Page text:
Any parent of a child or children with disabilities will tell you, life after kids can be a bit unpredictable, yet incredibly rewarding. The spills and screams can be quickly forgotten with the flash of a smile from your little (or not so little anymore!) one. That being said, the challenges faced by parents of kids with physical or developmental disabilities can be trying, especially when it comes to finding safe, comfortable transportation to accommodate your child’s needs.

Here are four things every parent of a child with a disability should know about wheelchair accessible vans.

Where You Buy Matters

Finding the right wheelchair accessible vehicle for your family can help you unlock a more mobile lifestyle, but not all dealerships are qualified to help you make such a potentially life-altering purchase. This is where NMEDA QAP dealers shine. Accredited under NMEDA’s Quality Assurance Program, all dealer members of our organization are expertly trained, experienced and dedicated to making mobility accessible. QAP-accredited NMEDA dealers are knowledgeable on all available kinds of mobility equipment, so they can help you find the right solutions to keep your child comfortable and secure on the road. All NMEDA QAP dealers offer individual, in-person evaluations and 24-hour emergency roadside services. Our technicians are also certified at completing handicap van conversions, ensuring your family’s vehicle is built to the highest quality standards.

There are about a thousand more reasons to choose a QAP-accredited NMEDA dealer, all amounting to the fact that your automotive dealer of choice can make all the difference when it comes to finding the perfect mobility vehicle.

One Size Doesn’t Fit All

Mobility vehicles are custom built to fit the needs of both drivers and passengers with disabilities and, as such, their specifications can vary immensely. These accessible vehicles come in all shapes and sizes—from sedans to SUVs, full and minivans and even trucks—and the model you choose will depend largely on you. Larger families will undoubtedly be more comfortable in a full size accessible van, ensuring you have plenty of space for every member of your clan, as well as any medical equipment your children need to have with them. For families with only one child with adaptive needs, a minivan might still be a great option, as it will not only give your child the choice of not transferring from his or her wheelchair (just securing it with tie-downs), but will also welcome any friends tagging along for an outing.

These specific requirements, and more, are all things your NMEDA dealer will be able to shed more light on to make certain you purchase or finance a vehicle that’s suited for your household.

Study Your Routine

Does your child’s school have a separate curbside drop-off area? Does your home have a garage or a paved driveway or do you park along the curb? These often overlooked parts of your everyday routine can make a big impact on the kind of mobility equipment your wheelchair accessible vehicle should be outfitted with. For example, if your driveway or garage is narrow, or designed for only one vehicle, a side-entry van might not be a viable option, as it would require additional space. In this case, a rear-entry vehicle would be ideal. Alternatively, if parallel parking is something you have to do often, a rear-entry van might not fit your needs.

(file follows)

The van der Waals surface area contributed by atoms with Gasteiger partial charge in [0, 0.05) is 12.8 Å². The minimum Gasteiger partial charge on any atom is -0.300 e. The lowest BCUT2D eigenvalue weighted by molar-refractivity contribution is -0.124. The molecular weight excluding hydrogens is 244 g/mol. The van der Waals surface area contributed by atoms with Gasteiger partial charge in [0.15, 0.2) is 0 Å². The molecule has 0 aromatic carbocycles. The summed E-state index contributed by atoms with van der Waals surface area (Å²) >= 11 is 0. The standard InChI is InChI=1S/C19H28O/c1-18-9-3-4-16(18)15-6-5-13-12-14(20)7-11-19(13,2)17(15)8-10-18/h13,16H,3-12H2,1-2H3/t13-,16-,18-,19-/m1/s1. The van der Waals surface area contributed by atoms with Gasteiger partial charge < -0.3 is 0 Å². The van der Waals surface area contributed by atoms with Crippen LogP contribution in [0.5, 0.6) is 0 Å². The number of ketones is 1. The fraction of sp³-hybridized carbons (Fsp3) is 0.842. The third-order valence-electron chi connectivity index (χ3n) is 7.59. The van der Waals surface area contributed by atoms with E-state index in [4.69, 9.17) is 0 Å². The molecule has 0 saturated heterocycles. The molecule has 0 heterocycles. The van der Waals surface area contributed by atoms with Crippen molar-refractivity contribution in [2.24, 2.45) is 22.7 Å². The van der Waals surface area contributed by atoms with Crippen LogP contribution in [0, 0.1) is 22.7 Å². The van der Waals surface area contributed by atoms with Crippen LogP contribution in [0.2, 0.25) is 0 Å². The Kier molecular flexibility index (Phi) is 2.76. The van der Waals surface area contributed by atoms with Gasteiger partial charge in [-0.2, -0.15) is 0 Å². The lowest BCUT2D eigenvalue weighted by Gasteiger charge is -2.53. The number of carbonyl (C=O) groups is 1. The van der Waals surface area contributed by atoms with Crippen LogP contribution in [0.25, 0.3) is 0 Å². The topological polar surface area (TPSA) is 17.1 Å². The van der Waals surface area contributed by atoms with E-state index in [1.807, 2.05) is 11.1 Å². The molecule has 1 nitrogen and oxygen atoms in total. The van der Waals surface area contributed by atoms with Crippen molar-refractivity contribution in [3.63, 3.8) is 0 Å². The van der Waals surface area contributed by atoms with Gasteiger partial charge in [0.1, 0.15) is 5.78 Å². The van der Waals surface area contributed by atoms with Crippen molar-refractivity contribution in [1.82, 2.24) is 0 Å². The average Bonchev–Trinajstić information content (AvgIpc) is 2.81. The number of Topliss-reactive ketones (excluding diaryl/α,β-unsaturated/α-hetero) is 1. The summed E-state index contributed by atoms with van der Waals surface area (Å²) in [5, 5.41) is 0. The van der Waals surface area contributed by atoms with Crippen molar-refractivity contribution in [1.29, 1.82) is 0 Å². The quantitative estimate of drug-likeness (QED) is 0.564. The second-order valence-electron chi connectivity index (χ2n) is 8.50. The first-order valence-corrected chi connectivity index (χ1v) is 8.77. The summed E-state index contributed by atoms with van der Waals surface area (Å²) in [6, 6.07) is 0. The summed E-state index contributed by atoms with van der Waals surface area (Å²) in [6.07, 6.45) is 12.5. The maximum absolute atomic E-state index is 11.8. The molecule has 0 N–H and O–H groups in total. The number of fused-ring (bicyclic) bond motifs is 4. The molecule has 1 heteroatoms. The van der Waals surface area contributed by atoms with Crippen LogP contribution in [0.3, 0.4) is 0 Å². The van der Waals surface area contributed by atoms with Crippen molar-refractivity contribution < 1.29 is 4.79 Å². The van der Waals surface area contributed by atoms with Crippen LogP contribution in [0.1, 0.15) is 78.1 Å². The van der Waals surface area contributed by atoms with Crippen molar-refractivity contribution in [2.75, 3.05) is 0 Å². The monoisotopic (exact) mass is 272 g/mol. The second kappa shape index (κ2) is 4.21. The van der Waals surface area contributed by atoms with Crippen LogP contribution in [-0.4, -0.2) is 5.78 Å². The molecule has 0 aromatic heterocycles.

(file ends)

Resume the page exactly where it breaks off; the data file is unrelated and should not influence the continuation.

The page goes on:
By getting to know your routine, even the little moments that usually go unnoticed, you can better discuss your needs with your mobility expert and find the right solution.

Look Forward

Purchasing or financing a new or used wheelchair van is an exciting and potentially life-changing opportunity. It is also a big investment requiring a lot of planning and consideration, so choosing a mobility vehicle that can be with your family for the long haul is essential. Pick a vehicle that can grow as your child and your family do—if your children are still toddlers, be sure the vehicle can still accommodate them as teenagers. You’ll also want to ensure your van or vehicle’s lifespan is long and healthy by servicing it proactively and getting familiar with your warranty. These, and many more, are all factors your NMEDA dealer can help you address when it comes time to select your vehicle and conversion options.

The National Mobility Equipment Dealers Association (NMEDA) is an advocate for mobility and accessibility for drivers with disabilities. If you need help with converting or buying a handicap accessible car, truck or van, please consider one of our Quality Assurance Program mobility equipment dealers.

3 responses to “Wheelchair Accessible Vans: 4 Things Parents Should Know

  1. I would love to be able to purchase a van for my son but I don’t see how I would be able to they are so expensive I am my sons caregiver and a single mother if there is a payment plan that would meet our budget please let me know

  2. I am a single mother of a 21year old disable son . I am in desperate need of a van with a lift. when we go out i have to take him out of the wheelchair and put him in the car and strap in in the seat.then i have to put his wheelchair in the van. Im getting older and he is getting heavier.Is there any way you can assist me our give me information where i can get the help to get a van with a lift in it. Thanks Vanessa Covington

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